Peaceful transfer of power is impossible in Yemen [Archives:2007/1087/Opinion]

September 20 2007

By: Qadri Ahmad Haidar
The declaration of pluralism in any system is no longer considered the main criterion, as wider participation and lifting restrictions on participation have become the most important requirements of democracy. In many Arab countries, pluralism has transformed into merely a decoration for the sake of earning political support and financial assistance from donors. There is no meaning for pluralism and participation unless there is a peaceful transfer of power. In the democratic countries, be they free or developing ones, pluralism and democracy necessarily mean their being developed into a peaceful transfer of power.

Political participation is the cornerstone for other forms of participation while denying citizens their rights to be engaged in politics leads to depriving citizens of the social participation.

The crisis of political participation in Yemen originates from the political regime's fear of democracy and moving on the democratic path until the end because such means an end to the current regime in Yemen. So, the political regime in Yemen excessively use all the government's executive, security and military bodies, as well as other facilities to control the electoral process and the vote result like what happened in the most recent presidential elections in September 20, 2007. The official media and all the state's facilities were exploited in favor of the ruling party's candidate with little acknowledgment of formal competition.

The ordinary citizen feels that there is no feasibility of voting in an electoral process, the vote result of which is known in advance. In this context, the final report, released by the European Union Election Observation Mission, contained a great deal of remarks and comments on the most recent presidential and local council elections. The report recommended more transparency and neutrality in the election management and suggested fundamental amendments to the Election Law, which was drafted according to the regime's demands.

In addition, the EU Election Observation Mission's report stressed the necessity of taking a list of procedures that help promote democracy and participation in the coming electoral processes. The reality of confined pluralism in Yemen, as well as in other Arab states experiencing a similar situation, led to preventing citizens from participating in politics, including the educated people, politicians and social activists.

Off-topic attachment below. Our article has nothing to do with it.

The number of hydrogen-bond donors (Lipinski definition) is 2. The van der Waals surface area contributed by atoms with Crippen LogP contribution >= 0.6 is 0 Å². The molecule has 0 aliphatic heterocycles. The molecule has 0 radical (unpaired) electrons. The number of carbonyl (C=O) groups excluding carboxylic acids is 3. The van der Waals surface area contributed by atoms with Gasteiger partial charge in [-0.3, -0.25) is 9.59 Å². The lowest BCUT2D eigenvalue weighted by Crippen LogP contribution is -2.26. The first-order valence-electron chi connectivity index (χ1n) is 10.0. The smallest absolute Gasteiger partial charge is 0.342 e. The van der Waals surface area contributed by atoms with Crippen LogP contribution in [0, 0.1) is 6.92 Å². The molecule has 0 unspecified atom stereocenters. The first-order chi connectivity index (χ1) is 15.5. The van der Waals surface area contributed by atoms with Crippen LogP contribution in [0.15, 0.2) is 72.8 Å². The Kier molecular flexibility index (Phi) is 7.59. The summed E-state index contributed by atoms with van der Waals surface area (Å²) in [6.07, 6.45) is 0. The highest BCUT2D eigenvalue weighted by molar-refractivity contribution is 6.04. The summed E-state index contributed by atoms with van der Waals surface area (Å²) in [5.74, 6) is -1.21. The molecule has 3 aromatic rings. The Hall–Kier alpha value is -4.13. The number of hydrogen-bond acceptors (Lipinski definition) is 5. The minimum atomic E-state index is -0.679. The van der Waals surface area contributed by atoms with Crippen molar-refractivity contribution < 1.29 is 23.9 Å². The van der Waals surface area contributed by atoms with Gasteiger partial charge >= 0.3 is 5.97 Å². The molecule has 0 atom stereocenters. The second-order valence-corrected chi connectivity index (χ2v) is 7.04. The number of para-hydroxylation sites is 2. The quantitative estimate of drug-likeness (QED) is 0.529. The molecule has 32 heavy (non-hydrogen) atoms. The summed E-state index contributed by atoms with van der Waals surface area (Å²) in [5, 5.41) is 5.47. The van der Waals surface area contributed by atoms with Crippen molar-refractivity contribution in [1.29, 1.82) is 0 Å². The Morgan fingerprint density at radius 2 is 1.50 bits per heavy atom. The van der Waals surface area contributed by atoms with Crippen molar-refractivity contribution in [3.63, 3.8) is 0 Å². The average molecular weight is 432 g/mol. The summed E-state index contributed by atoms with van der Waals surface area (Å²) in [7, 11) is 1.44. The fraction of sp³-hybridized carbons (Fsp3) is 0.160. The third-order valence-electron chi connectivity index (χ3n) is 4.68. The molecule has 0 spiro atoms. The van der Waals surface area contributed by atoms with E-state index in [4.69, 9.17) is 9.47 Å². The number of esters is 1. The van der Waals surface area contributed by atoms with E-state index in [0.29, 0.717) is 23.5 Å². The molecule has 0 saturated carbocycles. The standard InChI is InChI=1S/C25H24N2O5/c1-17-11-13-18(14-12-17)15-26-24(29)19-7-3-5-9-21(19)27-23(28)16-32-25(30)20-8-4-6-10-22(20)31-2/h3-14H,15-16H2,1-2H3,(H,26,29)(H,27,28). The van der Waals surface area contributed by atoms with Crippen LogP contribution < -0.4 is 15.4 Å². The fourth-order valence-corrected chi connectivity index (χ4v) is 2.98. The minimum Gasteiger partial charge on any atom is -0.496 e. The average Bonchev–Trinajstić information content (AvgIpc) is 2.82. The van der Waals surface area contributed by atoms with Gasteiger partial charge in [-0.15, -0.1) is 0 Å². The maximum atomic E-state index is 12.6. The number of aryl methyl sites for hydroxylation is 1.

The crises of pluralism, democracy, participation and peaceful transfer of power are all stemming from the traditional social environment, as well as a regime with tribal color. Since November 1967, such a regime has been working on reproducing the traditional social climate by monopolizing politics with the aim of reserving power and dominating the nation. This fact remains dominating the general values of the society.

The traditional tribal and military forces are not part of the structure of the Yemeni state. Instead, they constitute the most effective and pivotal component in the formation of cabinet and power, and the state is one of the derivatives of the tribal and military structure. This is the main reason behind the impossibility of building the state of institutions, law and order, and the poor participation in politics.

The tribal military regime is an antonym of the state of institutions. At this point, it has been made clear that the modern state doesn't exist in contemporary Yemen as there is no separation between the ruler and the institution. However, the ruler or the president in the contractual democratic system, based on pluralism, is a citizen elected by people to represent them for a constitutionally specified term. This ruler or president shall take the job at a monthly salary specified by the Public Job Law until the expiry of his assignment, and after which time, he shall leave the job for someone else other than him in conformity with the Yemeni Constitution.

Source: Al-Wasat Weekly